I actually had a 5'th cent, but I guess I lost it in the market or something.

Update: I remembered my $0.05: there is a reason why HRC is viewed as "strident", etc., even though she's so centrist, etc. It isn't just a vast right wing conspiracy to keep the scalawags down and drive out the carpetbaggers and redeem the South (although that aspect of Clinton hatred needs to be better explored -- the Clinton impeachment was part of the Southern response to Reconstruction ... I better watch it before I go off into a "why were people still fighting Union liberators in Reconstruction so blind-sided by Iraq's occupation by 'liberators'?"), HRC always seems to "sound" strident.

And, as I've pointed out before, she's not the only one. Many Democrats (and I hate to be sexist, but it's mainly women) really need to learn how to speak in a pleasant and well-modulated manner. AFAIK, the only person famous for speaking, who spoke like HRC, Pelosi, etc., was Aimee Semple McPherson who made up for her strident, grinding twang with thearticality and even a bit of variety in tonal modulation. So when will Democrats stop complain about (admittedly real) double standards and actually do something to at least try to sound less strident? It'd really go a long way (and this is why I say there is a double standard with Obama, who generally has actually benefitted from his race as it makes him stand out: Obama is the anti-HRC in his voice modulation, etc., so people say "I don't trust him, 'cause he's so smooth" ... but if he wasn't so smooth, they'd be treating him like he's the second coming of Eldridge Cleaver) to changing perceptions not only of HRC, Pelosi, et al, but also, considering their central position in how people imagine us Democrats, the party as a whole.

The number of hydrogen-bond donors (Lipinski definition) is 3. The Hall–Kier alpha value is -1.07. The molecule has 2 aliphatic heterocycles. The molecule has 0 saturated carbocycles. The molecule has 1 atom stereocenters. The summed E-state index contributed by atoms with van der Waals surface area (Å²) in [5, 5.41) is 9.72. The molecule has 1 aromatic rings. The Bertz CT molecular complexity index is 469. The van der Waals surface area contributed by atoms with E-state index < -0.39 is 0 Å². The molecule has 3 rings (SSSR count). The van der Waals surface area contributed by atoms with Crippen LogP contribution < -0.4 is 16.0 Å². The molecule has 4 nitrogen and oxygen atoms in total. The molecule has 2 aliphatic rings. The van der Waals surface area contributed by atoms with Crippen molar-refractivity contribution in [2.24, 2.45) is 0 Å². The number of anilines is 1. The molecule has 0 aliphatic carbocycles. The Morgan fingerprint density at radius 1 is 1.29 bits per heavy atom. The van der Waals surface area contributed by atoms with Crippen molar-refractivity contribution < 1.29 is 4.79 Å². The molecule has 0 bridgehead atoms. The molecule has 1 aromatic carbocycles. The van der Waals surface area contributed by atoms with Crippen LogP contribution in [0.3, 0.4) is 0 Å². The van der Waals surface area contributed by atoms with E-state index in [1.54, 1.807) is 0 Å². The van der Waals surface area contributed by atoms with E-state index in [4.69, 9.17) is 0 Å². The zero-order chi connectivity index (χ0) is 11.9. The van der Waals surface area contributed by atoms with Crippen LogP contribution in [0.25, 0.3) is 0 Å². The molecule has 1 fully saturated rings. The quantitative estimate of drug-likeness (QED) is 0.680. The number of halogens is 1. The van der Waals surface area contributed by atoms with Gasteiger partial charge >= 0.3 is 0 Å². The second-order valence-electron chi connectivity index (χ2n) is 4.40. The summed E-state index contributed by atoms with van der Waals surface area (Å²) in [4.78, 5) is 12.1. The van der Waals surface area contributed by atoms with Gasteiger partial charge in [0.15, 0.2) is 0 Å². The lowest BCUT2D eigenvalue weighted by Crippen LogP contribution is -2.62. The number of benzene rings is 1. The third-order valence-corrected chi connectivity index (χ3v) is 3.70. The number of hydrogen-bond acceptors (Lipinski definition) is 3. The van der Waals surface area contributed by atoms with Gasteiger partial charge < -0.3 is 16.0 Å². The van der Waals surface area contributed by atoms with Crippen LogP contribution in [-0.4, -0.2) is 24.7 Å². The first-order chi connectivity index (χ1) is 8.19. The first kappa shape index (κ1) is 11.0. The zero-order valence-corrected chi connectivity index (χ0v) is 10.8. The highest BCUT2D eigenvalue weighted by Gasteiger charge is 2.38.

If I wasn't so broke trying to pay for a wedding, I'd chip into some speech lessons for our Dems who need them.

Update #2 (up to $0.06 now ... I shouldn't be spending so much when I'm so broke!): another good thing about the Huckabee win is that it will help decrease the influence of money on politics. The reason why money has a corrosive influence on politics is because politicians need (or feel they need) a lot of money to get elected. I reckon most politicians don't actually like begging for money and would assume not do it if they didn't (feel they) have to do so. The reason why money can have such a corrupting influence is that politicians feel they have to get it, even if it corrupts them.